Scope explicitly factors in ESG sustainability issues during its rating process via the sovereign methodology’s stand-alone ESG sovereign risk pillar, with a 20% weighting under the quantitative model (CVS) as well as in the qualitative overlay (QS).

      With respect to environmental risks, Sweden receives high scores in all CVS indicators. These include carbon emissions per unit of GDP, exposure and vulnerability to natural disaster risks, and the ecological footprint of consumption compared with available biocapacity. Scope assesses Sweden’s QS adjustment for ‘environmental risks’ as ‘strong’. Sweden aims to reduce transport emissions by 70% from 2010 to 2030, generate electricity consisting of 100% renewables by 2040, and become a net-zero carbon economy by 20456. It was one of the first countries to implement a carbon tax in 1991 and currently imposes it at about USD 135 per ton, which is the highest level in the world. The country is on track to meet its EU greenhouse gas emission reduction target of 50% in 2030. Several energy-intensive sectors including steel, cement and mining have presented roadmaps for becoming carbon neutral, while discussions are ongoing concerning comprehensive tax reform for increasing environmental taxes. The government has introduced tools to finance climate-oriented investment, including green bond issuance and guarantees on credit for green investment. Assessments by the IMF suggest that investment needs for climate adaptation are large relative to peers, including in coastal protection as well as in upgrading and retrofitting exposed assets7.

      Sweden benefits from favourable demographics and from an advanced social safety net, contributing to lower income inequality. The country performs well on the Social Scoreboard supporting the European Pillar of Social Rights. The nation’s employment rate is among the highest in the EU and the gender-employment gap is among the lowest in the bloc. The level of digital skills among the population is very high. The country has accepted a very large number of refugees, but integration has proved challenging. Organised crime is becoming an increasing concern, leading to more support for right-wing political parties.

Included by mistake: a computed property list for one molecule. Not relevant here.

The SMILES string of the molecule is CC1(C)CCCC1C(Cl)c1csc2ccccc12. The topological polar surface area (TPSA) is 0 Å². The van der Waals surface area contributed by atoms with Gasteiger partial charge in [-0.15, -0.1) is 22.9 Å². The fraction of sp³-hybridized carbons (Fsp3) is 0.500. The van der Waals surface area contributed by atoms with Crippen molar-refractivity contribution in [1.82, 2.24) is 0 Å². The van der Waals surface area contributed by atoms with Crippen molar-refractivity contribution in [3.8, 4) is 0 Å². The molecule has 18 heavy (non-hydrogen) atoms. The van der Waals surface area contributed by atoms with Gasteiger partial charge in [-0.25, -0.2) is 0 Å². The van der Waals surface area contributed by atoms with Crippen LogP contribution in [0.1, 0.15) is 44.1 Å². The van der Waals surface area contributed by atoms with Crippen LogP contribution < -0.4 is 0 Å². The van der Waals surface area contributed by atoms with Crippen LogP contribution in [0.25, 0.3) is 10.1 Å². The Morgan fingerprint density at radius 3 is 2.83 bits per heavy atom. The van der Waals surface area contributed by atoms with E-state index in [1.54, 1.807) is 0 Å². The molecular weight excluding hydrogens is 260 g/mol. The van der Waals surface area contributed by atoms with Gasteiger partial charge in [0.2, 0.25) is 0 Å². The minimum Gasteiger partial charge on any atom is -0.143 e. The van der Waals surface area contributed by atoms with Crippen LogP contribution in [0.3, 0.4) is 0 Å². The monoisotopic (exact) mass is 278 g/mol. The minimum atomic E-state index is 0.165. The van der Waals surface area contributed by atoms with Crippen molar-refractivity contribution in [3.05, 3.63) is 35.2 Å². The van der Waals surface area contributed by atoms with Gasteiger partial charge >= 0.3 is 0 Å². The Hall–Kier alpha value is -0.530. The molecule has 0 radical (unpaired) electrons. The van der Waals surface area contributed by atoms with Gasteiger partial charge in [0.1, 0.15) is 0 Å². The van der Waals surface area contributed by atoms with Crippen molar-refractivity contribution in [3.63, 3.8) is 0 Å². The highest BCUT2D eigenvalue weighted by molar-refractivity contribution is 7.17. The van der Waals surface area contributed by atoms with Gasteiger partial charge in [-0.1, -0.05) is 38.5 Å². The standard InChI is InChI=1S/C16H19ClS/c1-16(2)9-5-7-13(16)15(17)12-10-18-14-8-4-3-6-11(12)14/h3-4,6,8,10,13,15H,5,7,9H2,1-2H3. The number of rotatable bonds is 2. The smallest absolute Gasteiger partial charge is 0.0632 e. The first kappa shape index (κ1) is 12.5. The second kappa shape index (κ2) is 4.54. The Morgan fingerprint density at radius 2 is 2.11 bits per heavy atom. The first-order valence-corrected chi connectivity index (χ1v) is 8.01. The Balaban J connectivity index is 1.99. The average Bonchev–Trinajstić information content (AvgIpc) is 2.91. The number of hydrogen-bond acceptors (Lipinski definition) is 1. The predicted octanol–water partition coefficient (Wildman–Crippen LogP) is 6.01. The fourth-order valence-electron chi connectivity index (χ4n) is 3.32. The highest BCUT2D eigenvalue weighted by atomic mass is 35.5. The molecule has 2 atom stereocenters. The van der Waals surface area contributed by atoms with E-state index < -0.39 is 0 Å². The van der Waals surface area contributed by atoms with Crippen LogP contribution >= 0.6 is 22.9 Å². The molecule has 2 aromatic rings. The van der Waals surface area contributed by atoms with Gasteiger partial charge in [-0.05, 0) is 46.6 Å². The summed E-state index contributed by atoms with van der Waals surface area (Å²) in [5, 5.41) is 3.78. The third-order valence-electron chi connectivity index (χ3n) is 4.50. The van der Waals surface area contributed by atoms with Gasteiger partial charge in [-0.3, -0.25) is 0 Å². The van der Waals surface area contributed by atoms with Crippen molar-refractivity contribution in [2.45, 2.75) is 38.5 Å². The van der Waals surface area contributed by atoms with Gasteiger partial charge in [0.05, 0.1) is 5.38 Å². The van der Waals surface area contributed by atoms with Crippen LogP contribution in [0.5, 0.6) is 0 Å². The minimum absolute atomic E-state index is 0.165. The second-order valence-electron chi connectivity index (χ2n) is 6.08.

Sweden benefits from the high quality of its institutions and a stable political environment despite the fragile government coalition that emerged following the 2018 elections. Following a vote of no confidence in June 2021, Prime Minister Stefan Löfven announced his resignation as leader of the Social Democratic Party and Prime Minister in August, effective from November 2021, ahead of the general election due in September 2022. Sweden’s Finance Minister Magdalena Andersson agreed to replace him as party leader, and she is likely to become the next Prime Minister.

      Rating Committee
      The main points discussed by the rating committee were: i) domestic economic risk, including growth potential and resilience; ii) public finance risks, including fiscal framework and debt dynamics; iii) external risks; iv) financial stability risks, including housing market and household debt; v) ESG considerations; and vi) peer developments.

      Rating driver references
      1. Riksbank Monetary Policy Report, September 2021
      2. Ministry of Finance, Economic measures on account of the pandemic 2020–2021, September 2021
      3. Riksgälden, Swedish Debt Office, Central Government Borrowing – Forecast and analysis, October 2021
      4. Riksbank, Financial Stability Report, May 2021
      5. Nasdaq OMX Valueguard-KTH Housing Index (HOX)
      6. Swedish Climate Policy Council, 2021 Report of the Swedish Climate Policy Council, March 2021
      7. IMF, Sweden: 2021 Article IV Country Report 2021/061, March 2021

      Methodology
      The methodology used for these Credit Ratings and/or Outlooks, (Rating Methodology: Sovereign Ratings, 8 October 2021), is available on https://www.scoperatings.com/#!methodology/list.
      Scope Ratings GmbH and Scope Ratings UK Limited apply the same methodologies/models and key rating assumptions for their credit rating services, while Scope Hamburg GmbH’s methodologies/models and key rating assumptions are different from those of Scope Ratings GmbH and Scope Ratings UK Limited.